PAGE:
It’s a difficult and unprecedented time. As much of the nation follows government advice to stay at home, inventive pragmatism across the supply chain has seen many firms change tact and offer a derivative of their regular service. Teaching class from home, Joe Wicks’ live stream work outs and food retailers from high-end restaurants to local bakeries adding home delivery to their (website) menus.
An Ipsos MORI survey found 18% of UK respondents are using online shopping more frequently. Preparing your business for this increase in online sales is not exploiting the situation. Consumers will need to be shopping online due to isolation, and your business should be prepared. It is something to consider when preparing your new e-commerce strategy for COVID-19.
So, if you are thinking of pivoting your business toward e-commerce – be it a perishable food service or packaged goods – we’ve highlighted some thinking and tech-applications which may help you along that journey.
Equipping your business to sell from your website is surprisingly straightforward. Two simple ways are to add either sales pages or an e-Commerce plugin.
This is a fairly measured approach to change. Rather than offering the full retail experience, you simply add new pages which promote and detail the products and fulfilments you can now offer. e.g. www.MYBRAND.com/PRODUCTX-home-delivery-service
Be it ‘seasonal veg straight from the field’ or plumbing parts, explain your new online product options and delivery details. Use engaging photography and position the most profitable products in the most visible locations on your page – just like the supermarkets do.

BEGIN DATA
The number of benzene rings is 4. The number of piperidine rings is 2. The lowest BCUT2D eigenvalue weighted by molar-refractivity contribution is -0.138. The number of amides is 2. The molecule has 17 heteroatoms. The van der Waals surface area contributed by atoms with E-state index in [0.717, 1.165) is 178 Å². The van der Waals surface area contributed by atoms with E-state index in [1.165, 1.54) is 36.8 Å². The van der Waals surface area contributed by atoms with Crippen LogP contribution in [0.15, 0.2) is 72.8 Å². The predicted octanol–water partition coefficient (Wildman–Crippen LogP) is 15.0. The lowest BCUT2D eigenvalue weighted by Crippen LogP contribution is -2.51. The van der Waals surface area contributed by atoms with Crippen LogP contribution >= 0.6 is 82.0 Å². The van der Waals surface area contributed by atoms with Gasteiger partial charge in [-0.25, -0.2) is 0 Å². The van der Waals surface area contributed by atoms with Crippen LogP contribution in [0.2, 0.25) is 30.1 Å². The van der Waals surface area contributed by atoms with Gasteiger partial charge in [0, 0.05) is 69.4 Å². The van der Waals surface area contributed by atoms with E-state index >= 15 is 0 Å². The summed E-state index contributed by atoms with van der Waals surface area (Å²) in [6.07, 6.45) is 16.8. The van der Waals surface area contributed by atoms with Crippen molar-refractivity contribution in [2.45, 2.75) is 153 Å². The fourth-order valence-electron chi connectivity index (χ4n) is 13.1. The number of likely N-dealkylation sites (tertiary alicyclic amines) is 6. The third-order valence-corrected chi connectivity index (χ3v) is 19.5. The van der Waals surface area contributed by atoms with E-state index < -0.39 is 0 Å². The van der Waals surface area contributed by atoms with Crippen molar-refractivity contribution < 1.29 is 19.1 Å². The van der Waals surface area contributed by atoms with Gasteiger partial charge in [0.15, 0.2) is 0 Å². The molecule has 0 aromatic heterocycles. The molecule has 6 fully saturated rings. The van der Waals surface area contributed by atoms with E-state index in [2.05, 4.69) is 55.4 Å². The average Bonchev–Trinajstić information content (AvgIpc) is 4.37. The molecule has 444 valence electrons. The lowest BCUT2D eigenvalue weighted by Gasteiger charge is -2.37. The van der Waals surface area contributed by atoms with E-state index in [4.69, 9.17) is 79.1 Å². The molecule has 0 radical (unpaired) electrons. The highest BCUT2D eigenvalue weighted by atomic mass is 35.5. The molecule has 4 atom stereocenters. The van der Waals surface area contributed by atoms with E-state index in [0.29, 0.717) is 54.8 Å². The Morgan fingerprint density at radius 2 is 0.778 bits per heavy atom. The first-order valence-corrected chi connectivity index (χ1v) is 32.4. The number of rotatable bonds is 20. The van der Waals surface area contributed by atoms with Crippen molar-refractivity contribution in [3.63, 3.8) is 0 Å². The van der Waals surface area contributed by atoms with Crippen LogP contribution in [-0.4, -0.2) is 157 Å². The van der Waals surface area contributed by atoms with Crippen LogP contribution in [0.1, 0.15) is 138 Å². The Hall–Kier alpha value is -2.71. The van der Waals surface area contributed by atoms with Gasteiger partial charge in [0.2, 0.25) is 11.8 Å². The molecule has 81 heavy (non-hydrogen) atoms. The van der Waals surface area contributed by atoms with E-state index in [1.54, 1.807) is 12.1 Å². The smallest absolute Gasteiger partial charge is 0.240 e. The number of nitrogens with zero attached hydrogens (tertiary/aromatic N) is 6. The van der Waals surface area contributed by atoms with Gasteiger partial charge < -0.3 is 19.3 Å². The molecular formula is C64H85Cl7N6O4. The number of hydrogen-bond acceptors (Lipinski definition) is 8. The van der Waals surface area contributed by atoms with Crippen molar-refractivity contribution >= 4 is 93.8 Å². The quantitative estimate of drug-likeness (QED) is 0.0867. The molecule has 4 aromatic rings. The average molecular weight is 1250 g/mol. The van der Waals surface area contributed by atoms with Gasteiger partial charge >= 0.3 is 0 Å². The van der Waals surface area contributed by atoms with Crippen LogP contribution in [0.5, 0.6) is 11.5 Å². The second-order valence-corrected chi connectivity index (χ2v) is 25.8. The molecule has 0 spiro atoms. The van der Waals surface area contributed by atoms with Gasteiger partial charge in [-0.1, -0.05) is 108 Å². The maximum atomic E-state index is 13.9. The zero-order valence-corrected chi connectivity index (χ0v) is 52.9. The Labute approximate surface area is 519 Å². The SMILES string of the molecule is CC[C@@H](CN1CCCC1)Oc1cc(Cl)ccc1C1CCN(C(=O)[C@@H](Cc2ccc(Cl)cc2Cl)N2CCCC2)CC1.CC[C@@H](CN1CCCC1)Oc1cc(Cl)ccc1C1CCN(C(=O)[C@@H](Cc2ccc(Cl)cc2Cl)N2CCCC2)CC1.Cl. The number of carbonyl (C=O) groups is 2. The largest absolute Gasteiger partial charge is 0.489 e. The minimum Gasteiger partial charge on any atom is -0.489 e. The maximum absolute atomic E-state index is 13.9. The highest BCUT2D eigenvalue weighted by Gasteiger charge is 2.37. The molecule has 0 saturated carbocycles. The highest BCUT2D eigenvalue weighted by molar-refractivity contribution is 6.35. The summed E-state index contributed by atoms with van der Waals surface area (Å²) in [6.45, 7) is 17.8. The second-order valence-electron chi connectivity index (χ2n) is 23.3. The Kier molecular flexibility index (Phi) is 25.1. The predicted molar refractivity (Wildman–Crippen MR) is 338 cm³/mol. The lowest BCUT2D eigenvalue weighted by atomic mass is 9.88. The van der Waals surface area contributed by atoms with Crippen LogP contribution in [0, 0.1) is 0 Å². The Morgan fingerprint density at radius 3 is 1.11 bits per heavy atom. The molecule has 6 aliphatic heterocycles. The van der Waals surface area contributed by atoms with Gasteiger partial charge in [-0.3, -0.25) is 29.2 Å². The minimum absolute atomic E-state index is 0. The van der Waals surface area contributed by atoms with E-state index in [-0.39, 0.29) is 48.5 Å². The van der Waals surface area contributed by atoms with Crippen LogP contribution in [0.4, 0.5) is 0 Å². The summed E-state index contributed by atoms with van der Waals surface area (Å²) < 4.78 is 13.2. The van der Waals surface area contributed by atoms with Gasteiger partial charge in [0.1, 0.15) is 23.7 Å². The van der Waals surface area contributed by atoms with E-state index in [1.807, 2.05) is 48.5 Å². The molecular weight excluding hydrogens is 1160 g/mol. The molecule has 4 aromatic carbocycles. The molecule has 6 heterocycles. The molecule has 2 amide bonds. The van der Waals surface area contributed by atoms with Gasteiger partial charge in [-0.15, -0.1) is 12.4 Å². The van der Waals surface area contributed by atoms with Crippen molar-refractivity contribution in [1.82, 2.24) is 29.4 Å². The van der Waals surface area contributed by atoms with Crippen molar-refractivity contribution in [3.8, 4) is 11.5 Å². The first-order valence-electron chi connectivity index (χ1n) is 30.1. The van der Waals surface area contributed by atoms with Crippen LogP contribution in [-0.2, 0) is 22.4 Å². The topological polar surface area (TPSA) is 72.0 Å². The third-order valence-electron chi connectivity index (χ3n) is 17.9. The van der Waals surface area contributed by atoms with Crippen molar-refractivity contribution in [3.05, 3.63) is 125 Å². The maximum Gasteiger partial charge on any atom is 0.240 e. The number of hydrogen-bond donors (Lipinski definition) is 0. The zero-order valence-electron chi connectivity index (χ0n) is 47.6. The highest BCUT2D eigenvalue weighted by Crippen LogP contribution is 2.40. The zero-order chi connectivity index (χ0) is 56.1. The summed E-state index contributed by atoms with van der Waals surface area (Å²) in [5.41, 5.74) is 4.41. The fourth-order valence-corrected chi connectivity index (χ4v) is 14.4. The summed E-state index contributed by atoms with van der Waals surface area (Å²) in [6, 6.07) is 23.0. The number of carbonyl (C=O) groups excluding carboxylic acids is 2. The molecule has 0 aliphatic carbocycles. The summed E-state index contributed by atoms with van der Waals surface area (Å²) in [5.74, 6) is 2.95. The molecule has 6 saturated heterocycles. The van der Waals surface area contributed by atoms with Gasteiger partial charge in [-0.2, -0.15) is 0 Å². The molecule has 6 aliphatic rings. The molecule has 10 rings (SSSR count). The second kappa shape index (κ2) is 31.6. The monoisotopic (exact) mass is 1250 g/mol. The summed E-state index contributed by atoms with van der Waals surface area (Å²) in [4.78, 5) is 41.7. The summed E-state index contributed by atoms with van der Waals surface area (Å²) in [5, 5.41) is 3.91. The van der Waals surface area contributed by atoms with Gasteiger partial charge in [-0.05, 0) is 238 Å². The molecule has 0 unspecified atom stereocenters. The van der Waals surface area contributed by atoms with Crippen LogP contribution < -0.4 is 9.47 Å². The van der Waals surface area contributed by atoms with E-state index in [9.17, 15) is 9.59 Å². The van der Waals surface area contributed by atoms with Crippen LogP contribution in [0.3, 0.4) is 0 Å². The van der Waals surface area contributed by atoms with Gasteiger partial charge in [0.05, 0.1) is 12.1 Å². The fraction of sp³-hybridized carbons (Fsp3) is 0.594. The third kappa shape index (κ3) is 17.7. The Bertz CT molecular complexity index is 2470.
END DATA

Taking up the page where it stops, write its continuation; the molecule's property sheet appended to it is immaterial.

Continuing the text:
Use Calls to Action and Contact Forms to capture your orders. Consider simplifying the sale by packaging your products in pre-prescribed bundles, with onscreen tick-boxes for users to select. And for long-term marketability, include an opt-in button for ongoing marketing communications.
Upon conversion, add a pop-up ‘thank you’ message or take them to a ‘thank you’ page. Job done. You can then contact your customers directly to arrange payment before you process the order.
If adding pages seems too pedestrian, add an ecommerce plugin instead.
The plugin options for converting your website to a fully functional online store have been growing more plentiful by the year. For example, leading website CMS WordPress has multiple free, e-commerce plugins, ready to transform your website from an information hub with contact-us mechanics, into a 24/7 retail outlet. Whatever you sell – you can be up and running in just a few minutes.
Plugins offer greater usability than adding a page, such as the full shopping cart and payment experience, and beautiful product galleries. You also might decide that you need an extension, or two, to improve your store’s functionality.
Although Amazon and many retail brands heavily promote next day/same day delivery, it is not essential. That said, many delivery companies do offer that option which means that you can choose which service level to offer your customers if you wish.